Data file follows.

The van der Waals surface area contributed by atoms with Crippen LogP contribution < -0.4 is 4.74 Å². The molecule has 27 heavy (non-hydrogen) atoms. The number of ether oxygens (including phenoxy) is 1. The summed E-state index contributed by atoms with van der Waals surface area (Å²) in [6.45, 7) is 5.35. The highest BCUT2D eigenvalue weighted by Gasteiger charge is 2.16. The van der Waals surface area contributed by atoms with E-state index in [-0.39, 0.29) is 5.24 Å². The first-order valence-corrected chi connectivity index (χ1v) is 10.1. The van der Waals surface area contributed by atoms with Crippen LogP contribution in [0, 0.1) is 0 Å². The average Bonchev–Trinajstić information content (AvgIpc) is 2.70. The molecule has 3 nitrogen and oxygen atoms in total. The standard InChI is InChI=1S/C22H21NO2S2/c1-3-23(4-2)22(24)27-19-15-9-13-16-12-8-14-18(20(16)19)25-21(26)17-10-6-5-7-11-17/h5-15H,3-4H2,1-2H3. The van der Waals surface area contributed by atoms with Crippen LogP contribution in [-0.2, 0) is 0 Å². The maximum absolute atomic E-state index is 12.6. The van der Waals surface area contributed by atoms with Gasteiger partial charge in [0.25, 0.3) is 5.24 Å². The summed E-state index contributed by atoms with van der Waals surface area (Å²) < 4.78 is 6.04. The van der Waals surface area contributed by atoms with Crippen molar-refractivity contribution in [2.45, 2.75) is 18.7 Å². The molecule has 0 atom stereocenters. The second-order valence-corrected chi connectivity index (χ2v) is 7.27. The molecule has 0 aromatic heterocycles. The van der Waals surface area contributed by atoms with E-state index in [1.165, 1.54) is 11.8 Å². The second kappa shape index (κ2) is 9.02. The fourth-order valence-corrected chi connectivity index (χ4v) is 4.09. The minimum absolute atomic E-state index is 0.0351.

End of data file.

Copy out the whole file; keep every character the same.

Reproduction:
The van der Waals surface area contributed by atoms with Crippen LogP contribution < -0.4 is 4.74 Å². The molecule has 27 heavy (non-hydrogen) atoms. The number of ether oxygens (including phenoxy) is 1. The summed E-state index contributed by atoms with van der Waals surface area (Å²) in [6.45, 7) is 5.35. The highest BCUT2D eigenvalue weighted by Gasteiger charge is 2.16. The van der Waals surface area contributed by atoms with E-state index in [-0.39, 0.29) is 5.24 Å². The first-order valence-corrected chi connectivity index (χ1v) is 10.1. The van der Waals surface area contributed by atoms with Crippen LogP contribution in [0, 0.1) is 0 Å². The average Bonchev–Trinajstić information content (AvgIpc) is 2.70. The molecule has 3 nitrogen and oxygen atoms in total. The standard InChI is InChI=1S/C22H21NO2S2/c1-3-23(4-2)22(24)27-19-15-9-13-16-12-8-14-18(20(16)19)25-21(26)17-10-6-5-7-11-17/h5-15H,3-4H2,1-2H3. The van der Waals surface area contributed by atoms with Crippen LogP contribution in [-0.2, 0) is 0 Å². The maximum absolute atomic E-state index is 12.6. The van der Waals surface area contributed by atoms with Gasteiger partial charge in [0.25, 0.3) is 5.24 Å². The summed E-state index contributed by atoms with van der Waals surface area (Å²) < 4.78 is 6.04. The van der Waals surface area contributed by atoms with Crippen molar-refractivity contribution in [2.45, 2.75) is 18.7 Å². The molecule has 0 atom stereocenters. The second-order valence-corrected chi connectivity index (χ2v) is 7.27. The molecule has 0 aromatic heterocycles. The van der Waals surface area contributed by atoms with E-state index in [1.165, 1.54) is 11.8 Å². The second kappa shape index (κ2) is 9.02. The fourth-order valence-corrected chi connectivity index (χ4v) is 4.09. The minimum absolute atomic E-state index is 0.0351.